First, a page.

How the book is organized

The various sections of the book are as follows.

A: Coloniality, globalization, and mental health

This section starts with re-configuring the construct of culture and race to anchor the book and then offers a comprehensive critique of the Eurocentric psychologies of the West; its roots in colonialism; its limitations; and its race and gender bias/based practices. Under the whiteness dominance, talking about race and culture and its impact on mental health of racialized people are also discussed within the white space and colonial languages. The failure of Western European mental health to meet the needs of all patients in a multicultural society is explored. Drawn from historical, geopolitical and/or post-colonial perspectives, the chapters attempt to illustrate how the Eurocentric values are marked as a norm and become dominant yet implicit in current global mental health practices. Each chapter then explores ways to de-centralize the Eurocentric values and to end epistemic injustice in mental health. Shifting and globalizing the mental health knowledge away from Eurocentric views will position anti-colonial practice into the center and shine a light for future research and practice that are grounded in indigenous cultural knowing and healing in mental health.

B: Race and culture in mental health practices

The chapters in Part B discuss theories, research, and practice concerning the roles of cultural, ethnic, and racial diversity in relation to specific mental health disciplines and related professions. Organized around the development of cultural competence in clinical practice, each chapter attempts to draw on research and professional expertise to highlight important considerations regarding cultural differences, social identities and their associated strengths and risk factors, and their relationships to theory and practice in each discipline. These are illustrated through the use of two or three short case vignettes per chapter. The chapter in this section also offer recommendations for best practice with culture and discourse, highlighting unique theoretical concerns and pertinent differences in practice with respect to other mental health professions.

C: Culture and multiple identities in mental health

This part focus on specific identities and their relationship with mental health. The specific ways in which illness and psychological distress are represented and made meaning of through the lenses of multiple identities are discussed. Each chapter also make connections between the presenting issues and the complex ways in which diversity as a socio-cultural and psychological paradigm enters the clinical space; and, offer two or three short case vignettes to illustrate the ideas and discussion of how culture intersects with diversity and multiple socio-cultural identities and mental health.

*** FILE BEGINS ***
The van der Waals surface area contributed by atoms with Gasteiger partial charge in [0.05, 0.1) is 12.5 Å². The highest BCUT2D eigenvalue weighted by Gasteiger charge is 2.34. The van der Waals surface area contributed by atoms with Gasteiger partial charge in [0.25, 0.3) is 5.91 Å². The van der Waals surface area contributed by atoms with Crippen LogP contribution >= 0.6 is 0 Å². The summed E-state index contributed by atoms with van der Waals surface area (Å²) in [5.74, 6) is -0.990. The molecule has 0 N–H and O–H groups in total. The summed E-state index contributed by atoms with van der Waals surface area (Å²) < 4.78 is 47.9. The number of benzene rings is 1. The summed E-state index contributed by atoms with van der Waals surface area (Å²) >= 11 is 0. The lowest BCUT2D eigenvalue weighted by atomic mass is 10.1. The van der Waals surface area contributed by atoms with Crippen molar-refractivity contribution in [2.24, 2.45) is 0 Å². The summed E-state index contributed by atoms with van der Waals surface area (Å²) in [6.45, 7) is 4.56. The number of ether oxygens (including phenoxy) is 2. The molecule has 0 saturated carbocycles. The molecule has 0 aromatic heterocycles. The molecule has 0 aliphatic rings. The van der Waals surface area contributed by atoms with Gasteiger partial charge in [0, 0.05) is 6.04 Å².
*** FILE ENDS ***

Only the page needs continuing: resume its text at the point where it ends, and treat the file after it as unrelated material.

D: Religion and healing in mental health

The chapters in this section explore the beliefs, practices, and experiences of specific religious groups and their relationship with mental health.The ways in which illness, psychological distress, and healing are represented and understood through the lenses of each religion are discussed, with consideration for within-group diversity, intersectionahty and multiple ways of knowing. Short case vignettes are interweaved onto the chapter to illustrate the beliefs, values, practices, and experiences of each religious group as they enter the clinical space. The unique challenges and complexities of each religions embeddedness in contemporary socio-cultural landscapes are discussed in light of their implications for mental health.

E: Special populations and culture in mental health

In Part E, the chapters discuss marginalized populations and their unique features and challenges in mental health. The focus is on how race, culture and ethnicity contribute to shaping mental health practices with some of these special populations. Some of the chapters also explore how human mobility and displacement from home to host nations provide a site where voluntary or forced migrants revisit representations and meanings of mental health and illness. As in the rest of the book chapters in this section also offer short case vignettes to illustrate how each special population negotiates presenting issues and struggles to make changes within their sociocultural contexts.

F: Culture and mental health in a global context

These chapters explore the mental health practices of several countries. The chapters discuss the demographic context, a brief history and philosophy of mental health; how illness is conceptualized culturally in different country contexts, and the kinds of mental health care that is practiced in each country. The chapters also offer short case vignettes to illustrate the relationship between culture and mental health.

G: Indigenous and traditional healing in mental health

The final group of chapters discuss indigenous, cultural and traditional healing as they are practiced in contemporary mental health settings. Chapters explore traditional healing: its history, philosophy and its contemporary evolution. Some of the chapters also discuss the training of healers, their accreditation, licensure, and certification and the ways in which indigenous healing is practiced.


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